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BISHOP BURNETT'S narrative of the remarkable

passages in the life of the very celebrated Earl of Rochester has been greatly valued, not only as an elegant composition, but as a lesson of instruction to all mankind. The latter of these honours, to a certain extent, I may venture to claim as the result of this sketch—at all events such is, in part, its design; and as no subject is so interesting to man as man, I have a good theme for my pen, inasmuch as there is one present to my mind whose equal, as a private English gentleman, the world never before saw, neither is it, for some reasons, desirable the world should ever again see. My only fear is, that I may be deficient in strength of pencil to draw the picture to the life, and to represent the anomaly in human nature which the character of the late John Mytton presents;


at one time, an honour to his nature; at another, a satire on humanity. What more can be done, than to strike the balance with an even hand ? and as the brightness of the sun hides its blemishes, let me hope the greater part of his faults will be lost amidst the virtues with which they are mingled. At all events, my purpose is not to hold up the torch to the failings of my old and never-forsaken friend—my chief object being to account for them, and leave his virtues to speak for themselves. I owe him pity on the score of human nature; he claims it by his own acts and deeds; and, above all, by one act of Him to whose will all men must bow, and by whom all men's deeds will be weighed. Let not the lash of censure, then, fall, too heavy upon one who himself carried charity to excess! Let the greatness of his fall be unto him as a shield ; let it be remembered he died in a prison, an epitome of human misery !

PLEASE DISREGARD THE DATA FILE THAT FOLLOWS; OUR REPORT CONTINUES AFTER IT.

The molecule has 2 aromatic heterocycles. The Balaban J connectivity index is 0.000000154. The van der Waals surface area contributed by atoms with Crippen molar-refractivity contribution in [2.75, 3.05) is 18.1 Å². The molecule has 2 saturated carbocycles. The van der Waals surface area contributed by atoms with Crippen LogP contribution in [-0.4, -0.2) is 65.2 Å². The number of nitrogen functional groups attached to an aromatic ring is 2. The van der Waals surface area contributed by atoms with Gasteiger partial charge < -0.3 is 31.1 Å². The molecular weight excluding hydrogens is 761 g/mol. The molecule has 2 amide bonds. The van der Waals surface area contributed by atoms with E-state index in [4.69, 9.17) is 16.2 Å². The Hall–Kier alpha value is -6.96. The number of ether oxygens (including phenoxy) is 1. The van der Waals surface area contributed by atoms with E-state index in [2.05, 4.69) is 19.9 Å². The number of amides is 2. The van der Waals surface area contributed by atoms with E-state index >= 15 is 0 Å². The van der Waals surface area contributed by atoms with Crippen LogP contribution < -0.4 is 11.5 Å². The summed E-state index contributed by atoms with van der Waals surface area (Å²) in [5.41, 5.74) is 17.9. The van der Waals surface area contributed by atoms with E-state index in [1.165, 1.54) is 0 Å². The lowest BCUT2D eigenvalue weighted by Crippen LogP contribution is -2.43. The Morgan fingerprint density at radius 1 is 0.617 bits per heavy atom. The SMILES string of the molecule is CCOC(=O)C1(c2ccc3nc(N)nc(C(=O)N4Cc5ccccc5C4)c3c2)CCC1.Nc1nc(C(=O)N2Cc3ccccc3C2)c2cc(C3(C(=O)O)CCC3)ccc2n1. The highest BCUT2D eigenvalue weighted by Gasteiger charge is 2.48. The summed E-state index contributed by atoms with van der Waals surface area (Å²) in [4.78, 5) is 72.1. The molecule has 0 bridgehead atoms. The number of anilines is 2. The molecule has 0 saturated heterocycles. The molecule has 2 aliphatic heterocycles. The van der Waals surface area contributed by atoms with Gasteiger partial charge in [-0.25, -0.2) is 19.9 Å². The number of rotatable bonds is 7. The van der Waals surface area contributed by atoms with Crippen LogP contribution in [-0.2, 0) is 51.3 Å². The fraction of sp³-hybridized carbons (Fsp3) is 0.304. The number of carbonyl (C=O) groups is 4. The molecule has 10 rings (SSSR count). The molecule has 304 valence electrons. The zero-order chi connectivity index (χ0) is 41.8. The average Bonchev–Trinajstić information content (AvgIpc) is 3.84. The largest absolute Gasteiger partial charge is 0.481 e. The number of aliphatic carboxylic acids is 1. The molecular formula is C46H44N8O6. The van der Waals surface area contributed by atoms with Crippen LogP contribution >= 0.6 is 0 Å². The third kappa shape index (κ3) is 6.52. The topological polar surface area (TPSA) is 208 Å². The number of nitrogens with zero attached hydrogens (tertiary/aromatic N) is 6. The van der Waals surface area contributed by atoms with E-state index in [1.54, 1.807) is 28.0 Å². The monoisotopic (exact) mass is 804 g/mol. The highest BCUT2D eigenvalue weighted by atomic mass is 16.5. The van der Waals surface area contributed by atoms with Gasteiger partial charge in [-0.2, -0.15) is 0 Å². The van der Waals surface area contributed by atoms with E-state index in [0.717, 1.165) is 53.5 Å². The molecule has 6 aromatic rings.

A glance over his history, however, may not be unprofitable ; it will “point a moral,” if it do not “adorn a tale."

But it may be objected that I am not the person fitted to perform this task; for, “where is the man,'


says Johnson, “who can confine himself to the exact balance of justice when his own feelings are unwittingly thrown into the scale?” It is true my regard for the late Mr. Mytton was won and secured by many sterling acts of kindness and friendship; and it is also true, that friendship is not always the sequel of obligation. I am proud to assert I do not come within this exception; and pledging myself to saying nothing that is false, rather than all that is true, I think I can produce these two results :—First, I shall unload the memory of a man I shall never be ashamed to call my friend, of several weighty imputations which now rest upon it unjustly; and secondly, I shall show, that the boldest efforts of the human imagination cannot

much exceed the romance of real life.


Calais, 1835.

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